Monday, June 18, 2012

Mugs & Motors: We Shut Down a Restaurant Edition

The Gang at Serda's
Mugs & Motors  -Coffee and Conversation for Motoring Enthusiasts continues to a favorite of SABCC members. Last Saturday's event brought out 25 SABCC'ers to Serda's Coffee and Tea in downtown Mobile for a cup of joe and something from the baked goods case.

We arrived at opening time for the coffee house on Royal Street and immediately began the began the line for service at the barista counter. Most of the gang ordered a standard coffee (although a couple of members required a complete sentence to describe what they were after in their particular coffee) and something delicious from the baker's artistry. The staff at Serda's took care of us in fine fashion as always.

Noel and Cecil Grab Their Mugs
Grabbing our favorite spot in the back of the 100+ year old building, we filled the tables to capacity and the conversation never let up. It was a pleasure to see some faces that we don't always get to see at club events. And it was a joy to view the photos taken by our immediate past club president Noel Eagelson of the weekend he and ace British car restorer Mike Darby spent in Dillard, Georgia at the annual convention of the North American MGB Register. The photos showed literally hundreds of MGBs and other classic British cars in the beautiful mountains of northeast Georgia. Mike allowed how his MGA was running better than it ever had after NAMGBR Technical Advisor John Twist laid hands upon it at the famous "rolling tech session" John is famous for conducting.

The Fort Conde Portrait
We understand that the trip to Dillard was pleasantly uneventful, but the return trip was a soggy mess due to the incessant rain that pounded the southeast that weekend. 

A quick poll taken at the Mugs & Motors event confirmed that the members present would enjoy a Saturday morning coffee gathering a little more often. The feedback from the gang indicated that a later event in the day isn't really necessary to having a great time - maybe something as simple as a scenic drive. You've been heard loud and clear!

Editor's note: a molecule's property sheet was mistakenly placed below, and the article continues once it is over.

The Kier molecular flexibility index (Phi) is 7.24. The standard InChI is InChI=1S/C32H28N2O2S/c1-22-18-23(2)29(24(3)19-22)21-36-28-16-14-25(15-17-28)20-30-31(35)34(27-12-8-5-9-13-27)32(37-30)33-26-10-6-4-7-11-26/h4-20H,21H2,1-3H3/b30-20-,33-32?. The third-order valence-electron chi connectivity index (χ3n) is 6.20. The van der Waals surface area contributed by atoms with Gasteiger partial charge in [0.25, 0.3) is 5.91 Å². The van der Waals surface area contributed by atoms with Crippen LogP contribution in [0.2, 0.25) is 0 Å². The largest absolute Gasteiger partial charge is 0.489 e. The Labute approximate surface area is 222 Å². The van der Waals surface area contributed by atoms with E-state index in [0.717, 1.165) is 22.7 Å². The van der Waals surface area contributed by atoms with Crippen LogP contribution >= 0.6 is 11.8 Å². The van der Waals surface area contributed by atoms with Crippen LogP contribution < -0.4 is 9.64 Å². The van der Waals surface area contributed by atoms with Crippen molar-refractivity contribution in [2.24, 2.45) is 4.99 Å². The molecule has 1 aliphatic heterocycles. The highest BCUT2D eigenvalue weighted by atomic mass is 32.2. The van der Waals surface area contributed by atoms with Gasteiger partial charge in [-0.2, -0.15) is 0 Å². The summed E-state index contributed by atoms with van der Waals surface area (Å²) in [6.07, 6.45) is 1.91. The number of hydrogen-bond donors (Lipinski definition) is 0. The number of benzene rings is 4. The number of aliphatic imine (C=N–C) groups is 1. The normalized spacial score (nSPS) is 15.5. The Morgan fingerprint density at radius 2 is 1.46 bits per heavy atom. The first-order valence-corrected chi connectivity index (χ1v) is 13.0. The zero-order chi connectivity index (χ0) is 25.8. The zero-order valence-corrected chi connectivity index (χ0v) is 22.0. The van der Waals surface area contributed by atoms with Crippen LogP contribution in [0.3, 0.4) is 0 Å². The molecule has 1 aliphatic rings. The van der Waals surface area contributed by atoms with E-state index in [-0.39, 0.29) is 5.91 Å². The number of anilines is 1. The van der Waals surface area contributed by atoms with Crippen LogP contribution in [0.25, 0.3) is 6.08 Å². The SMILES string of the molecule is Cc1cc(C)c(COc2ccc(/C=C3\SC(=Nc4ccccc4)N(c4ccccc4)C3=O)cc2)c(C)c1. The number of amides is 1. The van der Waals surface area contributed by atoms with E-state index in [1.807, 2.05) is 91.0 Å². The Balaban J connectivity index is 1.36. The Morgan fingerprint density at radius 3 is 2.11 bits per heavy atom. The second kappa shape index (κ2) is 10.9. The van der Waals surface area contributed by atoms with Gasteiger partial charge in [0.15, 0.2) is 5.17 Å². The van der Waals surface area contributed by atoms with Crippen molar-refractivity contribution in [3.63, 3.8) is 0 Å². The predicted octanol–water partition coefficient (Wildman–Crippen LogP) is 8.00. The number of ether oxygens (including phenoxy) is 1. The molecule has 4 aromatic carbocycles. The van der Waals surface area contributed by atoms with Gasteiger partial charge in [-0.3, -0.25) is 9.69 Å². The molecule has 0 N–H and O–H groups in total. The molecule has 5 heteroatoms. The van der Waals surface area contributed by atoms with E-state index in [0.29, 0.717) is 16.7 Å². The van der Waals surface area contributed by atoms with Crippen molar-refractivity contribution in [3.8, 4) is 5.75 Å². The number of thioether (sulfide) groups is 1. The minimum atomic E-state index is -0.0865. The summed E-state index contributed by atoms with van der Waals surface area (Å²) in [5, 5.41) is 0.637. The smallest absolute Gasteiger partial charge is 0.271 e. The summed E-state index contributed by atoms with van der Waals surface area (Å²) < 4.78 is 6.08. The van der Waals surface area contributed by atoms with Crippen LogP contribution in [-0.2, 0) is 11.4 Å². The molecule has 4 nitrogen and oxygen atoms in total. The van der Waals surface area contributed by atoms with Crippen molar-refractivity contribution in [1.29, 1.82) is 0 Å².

Pierre Fontana (right)
Once the coffee was consumed we gathered our cars for a group photo at Mobile's lovely Fort CondĂ© Village. This area consists of several ante and post-bellum   homes that are in various states of preservation or restoration. A number professional organizations have their offices in the village and there is a lovely bed and breakfast tucked away in this quiet corner of old Mobile.Our impromptu car show brought a number of guests and staff to the front porch of the B&B to sip coffee and look over the classic Brits on the street below.

The brick paved streets were a perfect spot to park the cars and take advantage of the sunrise lighting conditions. All of the members with cameras snapped away with a few of them taking advantage of a steel fire escape to shoot from above. Yours truly decided that he was probably over the safe weight limit for the fire escape of unknown vintage and elected to stay firmly on terra firma. 

The Gang at Auto-Fleet
Photos taken, we caravanned to Auto-Fleet Machine and were delighted to see SABCC's Technical Advisor Pierre Fontana at the door to greet us and introduce us to the staff at the shop. The tour got started a bit late as we took time to admire Pierre's newly-acquired 1950 Ford Tudor with a mildly tuned flathead V8. 

This was the first time most of the members present had seen the inside of an operating machine shop. Auto-Fleet is neat and well laid out with specialized machinery to perform practically any operation on automotive mechanical bits.  

Lunch at the Tiny Diny
Zeno and the rest of the team were incredibly patient and thorough in answering our questions and going into as much detail as we wanted (or could handle). We saw such rarities as a crankshaft from a Packard straight 8 engine or as common as a GM 350 V8 and an MG Midget engine. Pierre kindly showed us some of the work that he brought in and vouched for the expertise of the crew at Auto-Fleet.

 Almost two hours passed and the interest of the members present never waned. In fact it took a mention of lunch before everyone headed for the door. The group decided that we'd lunch at a Mobile institution - the Tiny Diny just up the street from Auto-Fleet.
We headed inside looking forward to simple homestyle cooking that the restaurant is known for. As we took our seats, SABCC'er Sandy Walter announced to the club that this day was the last day that the Tiny Diny would be open. It was shutting down at the end of business that evening. The news put a bit of a damper on lunch, but the wait staff did their jobs to perfection and with smiles on their faces. 

With lunch dispatched we said our goodbyes to each other and headed to our own destinations.

SABCC owes a great deal of thanks to Pierre Fontana and to the staff of Auto-Fleet Machine.

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